What actually happened was this: a professional host and interviewer asked a tough, but extremely relevant and important question of a presidential candidate. A question that Fox News likely has its own reasons for wanting asked, too — Donald Trump's history of verbal abuse towards women, some of which is alleged and some of which has happened in plain daylight on Twitter, could be a huge stumbling block in a general election.
If you're the sort of person who was OK with Trump tacitly calling Kelly a "bimbo" on Twitter and continuing to bring her up despite having every reason to let it go, it's probably safe to guess you're not a big Hillary Clinton fan, right? Do you really want to envision a reality where Clinton thumps Trump in a general election because his attitude towards women turns off the broader American public? Do you really want to know your man lost the White House over a penchant for angry tweets? The primary debates are basically the time to get candidates to answer on these sort of issues. Kelly was right to ask it, and frankly, it should've a favor to the Republican Party.
4. "I Like That Trump Tweets All The Time, And Doesn't Back Down. We Never Win Anymore!"
I think most people would agree that impulse control is an important quality in a president. It's a stressful job, being on-call 24/7 for all the world's worst, most devastating and fraught moments, which is why the notion of the steady-handed leader often bolsters a voter's confidence.
It was the whole conceit of that 3 a.m. phone call campaign ad Clinton ran in 2008, trying to exploit then-Sen. Barack Obama's relative inexperience. And while Democratic voters clearly thought Obama was more than serious-minded and dedicated enough to handle that responsibility, are you sure that claim can be made for Trump? If my president got an early morning phone call, suffice to say, I'd rather he not be busy taunting Megyn Kelly on Twitter.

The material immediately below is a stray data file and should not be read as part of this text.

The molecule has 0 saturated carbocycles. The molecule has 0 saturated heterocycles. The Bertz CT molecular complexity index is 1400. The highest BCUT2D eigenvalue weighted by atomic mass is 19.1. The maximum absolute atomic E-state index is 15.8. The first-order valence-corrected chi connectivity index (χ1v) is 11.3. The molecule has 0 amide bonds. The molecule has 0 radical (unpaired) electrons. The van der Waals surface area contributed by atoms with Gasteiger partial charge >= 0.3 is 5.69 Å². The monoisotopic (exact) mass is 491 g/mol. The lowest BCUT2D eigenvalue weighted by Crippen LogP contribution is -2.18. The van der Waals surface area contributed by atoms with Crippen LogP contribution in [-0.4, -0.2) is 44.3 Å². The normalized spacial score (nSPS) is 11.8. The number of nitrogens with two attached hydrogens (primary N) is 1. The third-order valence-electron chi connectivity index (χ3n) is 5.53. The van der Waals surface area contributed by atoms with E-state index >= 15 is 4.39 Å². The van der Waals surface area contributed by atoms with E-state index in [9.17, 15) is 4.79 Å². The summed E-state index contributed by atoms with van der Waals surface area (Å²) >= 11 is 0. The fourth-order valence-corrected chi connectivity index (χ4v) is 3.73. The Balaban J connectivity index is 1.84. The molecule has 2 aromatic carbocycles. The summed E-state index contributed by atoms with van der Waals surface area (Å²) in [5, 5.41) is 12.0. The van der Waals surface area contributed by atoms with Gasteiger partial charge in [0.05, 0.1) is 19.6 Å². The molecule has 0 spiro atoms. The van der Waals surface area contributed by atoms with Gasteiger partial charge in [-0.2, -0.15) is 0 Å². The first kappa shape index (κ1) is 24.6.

5. "We Need Somebody Who'll Finally Get Tough On Foreign Policy."
Well, there's no doubt that Trump talks a tough game when it comes to other countries — he sort of makes it sound like the world will just roll over in front of him, exposing its collective belly for him to scratch. You may remember when he insisted that he'd bring oil prices down by swearing at OPEC leaders back in 2011, when he was teasing a possible 2012 run. Here's what he told a Las Vegas audience, as detailed by Mother Jones.
We have nobody in Washington that sits back and said, you're not going to raise that f***ing price.
He also had a simple message for China, saying "listen you motherf****rs, we're going to tax you 25 percent!" This is in keeping with the general level of seriousness he seems to apply to his prognostications — he also insists that if he's elected, he'll force the Mexican government to finance a border wall, and that's still nowhere near the most antagonistic component of his far-right immigration plan.
If you're the kind of person who wants some more strident red lines in international negotiations, say — to try to secure those ever-elusive "better deals" that some conservatives have been harping on lately — that's fine, even if we might disagree. But be forewarned: what Trump's putting out there is little more than presumptuous bombast, so don't be shocked if that ridiculous wall idea never comes to fruition.